In 1975, Harry Stiller decided to sell the Tuckton Golf and Leisure Park to Grand Metropolitan Hotels Ltd., a national company looking to strengthen its hold on the leisure industry. He regrets the decision to this day. It came about after endless wrangling with the water board, and with Christchurch Borough Council, over plans for ‘Tucktonia’, a model landscape to be laid out at the back of the Stour Road site. Harry did agree, however, to stay on for two years as a consultant in the project, and vividly recalls the challenges involved in making Tucktonia a reality.

The models were to be assembled on four waterlogged acres towards the river, formerly part of the driving range. A condition of planning consent was that this land had to be raised 2 ft. 3 in. as a safeguard against flooding, which meant draining the area, filling it with 18,000 tons of hardcore and 2,500 tons of concrete, and then, to give the landscape a realistic, contoured feel, topping it with 12,500 tons of earth. This work alone cost an estimated £250,000. Water was then channelled back into the site to provide Tucktonia with its undulating river, with the cream of Britain’s heritage, industry and natural beauty to be spread out in miniature either side.

The models, right down to the pigeons surrounding Nelson’s Column, were built to a 1:24 scale, meaning that St. Paul’s Cathedral, one of the first models to arrive, was 16 ft. high: as Harry recalls, ‘They had to bring it down from Lowestoft on a flat-bed trailer.’ The model-making contract had been awarded to a Bournemouth company, KLF Ltd., but its director, Peter Kellard, subcontracted the work to 24 model-making firms across the UK. The project posed special challenges, not least because Harry was trying to avoid a static landscape: vehicles were to tootle along the motorway flyover, while Concorde was to take off hourly from Tucktonia Airport. These animated features were powered by a hidden switchboard, 250 kW in capacity, rigged up to ten miles of armoured, medium and low voltage cable installed underground.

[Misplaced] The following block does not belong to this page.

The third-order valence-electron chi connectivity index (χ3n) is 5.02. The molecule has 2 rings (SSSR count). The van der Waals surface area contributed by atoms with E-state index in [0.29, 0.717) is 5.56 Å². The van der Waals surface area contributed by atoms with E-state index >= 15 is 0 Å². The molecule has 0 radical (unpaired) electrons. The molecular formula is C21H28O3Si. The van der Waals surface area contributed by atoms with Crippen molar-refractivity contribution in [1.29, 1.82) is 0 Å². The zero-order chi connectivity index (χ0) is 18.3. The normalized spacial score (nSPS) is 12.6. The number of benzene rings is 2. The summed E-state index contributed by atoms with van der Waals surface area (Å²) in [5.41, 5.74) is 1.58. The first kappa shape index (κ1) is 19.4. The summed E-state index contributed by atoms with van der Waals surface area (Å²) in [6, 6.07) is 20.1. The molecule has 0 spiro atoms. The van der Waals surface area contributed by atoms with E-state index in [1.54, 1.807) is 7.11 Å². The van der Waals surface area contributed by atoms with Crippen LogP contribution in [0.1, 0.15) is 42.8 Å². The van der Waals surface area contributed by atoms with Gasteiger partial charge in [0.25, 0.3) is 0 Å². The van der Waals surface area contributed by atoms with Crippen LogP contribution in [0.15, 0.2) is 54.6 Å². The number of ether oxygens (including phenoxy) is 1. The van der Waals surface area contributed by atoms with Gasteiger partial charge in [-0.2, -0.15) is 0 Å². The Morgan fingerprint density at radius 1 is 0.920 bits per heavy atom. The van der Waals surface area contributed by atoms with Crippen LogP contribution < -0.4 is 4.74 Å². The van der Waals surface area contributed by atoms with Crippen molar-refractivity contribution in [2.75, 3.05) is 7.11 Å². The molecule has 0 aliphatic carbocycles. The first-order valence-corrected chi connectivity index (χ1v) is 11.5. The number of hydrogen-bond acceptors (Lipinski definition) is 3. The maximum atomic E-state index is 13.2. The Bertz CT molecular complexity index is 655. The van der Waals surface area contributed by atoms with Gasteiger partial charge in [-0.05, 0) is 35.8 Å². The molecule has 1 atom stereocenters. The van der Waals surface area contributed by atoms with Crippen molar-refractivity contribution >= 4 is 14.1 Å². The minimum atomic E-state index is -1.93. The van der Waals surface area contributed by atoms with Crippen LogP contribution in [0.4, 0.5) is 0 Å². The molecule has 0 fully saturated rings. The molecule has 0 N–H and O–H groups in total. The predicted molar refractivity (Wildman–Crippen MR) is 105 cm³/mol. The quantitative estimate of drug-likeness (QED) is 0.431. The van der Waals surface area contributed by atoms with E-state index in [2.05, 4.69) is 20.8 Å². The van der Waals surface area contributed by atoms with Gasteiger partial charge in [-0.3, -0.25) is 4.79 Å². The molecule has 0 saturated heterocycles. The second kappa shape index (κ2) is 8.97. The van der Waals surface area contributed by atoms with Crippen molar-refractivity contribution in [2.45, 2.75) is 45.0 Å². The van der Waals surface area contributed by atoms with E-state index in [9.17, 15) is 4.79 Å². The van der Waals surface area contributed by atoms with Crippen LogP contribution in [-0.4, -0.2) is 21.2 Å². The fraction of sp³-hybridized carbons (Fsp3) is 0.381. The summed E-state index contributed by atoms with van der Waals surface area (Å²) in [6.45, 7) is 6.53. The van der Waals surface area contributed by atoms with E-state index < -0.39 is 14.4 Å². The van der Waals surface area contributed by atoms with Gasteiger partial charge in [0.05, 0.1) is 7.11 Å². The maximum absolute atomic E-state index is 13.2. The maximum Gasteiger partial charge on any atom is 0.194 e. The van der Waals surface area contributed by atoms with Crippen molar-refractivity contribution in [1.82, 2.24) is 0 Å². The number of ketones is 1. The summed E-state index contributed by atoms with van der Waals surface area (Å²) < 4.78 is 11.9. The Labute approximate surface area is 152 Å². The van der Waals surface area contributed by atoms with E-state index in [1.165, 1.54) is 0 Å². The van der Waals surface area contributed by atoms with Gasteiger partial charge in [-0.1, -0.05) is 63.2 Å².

The models also had to withstand all types of British weather, while some – Tower Bridge, for instance, or the Cornish fishing village – had to spend their lives partly immersed in water. These challenges were met by building the models from opepe, a resilient West African wood used in boat-building and in dock construction. Some of the nicest touches at the site came about by accident. The fishing village was built by Colin On, who had difficulty sourcing a suitable material for the village stonework. ‘Then one day, by accident, I spilt some resin on the concrete floor of the workshop … When we came to remove it, it peeled off the surface concrete, forming exactly the pattern we were looking for.’

The booklets issued to promote Tucktonia as ‘the best of Britain in miniature’ only give some idea of its sheer ambition; indeed, when I asked Harry Stiller if he intended to replicate the scope of the Madurodam model landscape in The Hague, which first inspired him, his reply was ‘I wanted to make it bigger!’ When the first models began arriving in August 1975, it was reported that forty new jobs would be created at the site, sixteen for maintenance purposes alone. The effect of the attraction on other local traders was also favourably anticipated, and certainly Christchurch was the focus of all eyes when Tucktonia opened on 23 May 1976, with Arthur Askey as its miniature MC.

Alex McKinstry’s The Village of Tuckton, 35,000 B.C. – 1926, is available from http://natulapublications.co.uk/ . You can contact the author at thebankruptcyman@gmail.com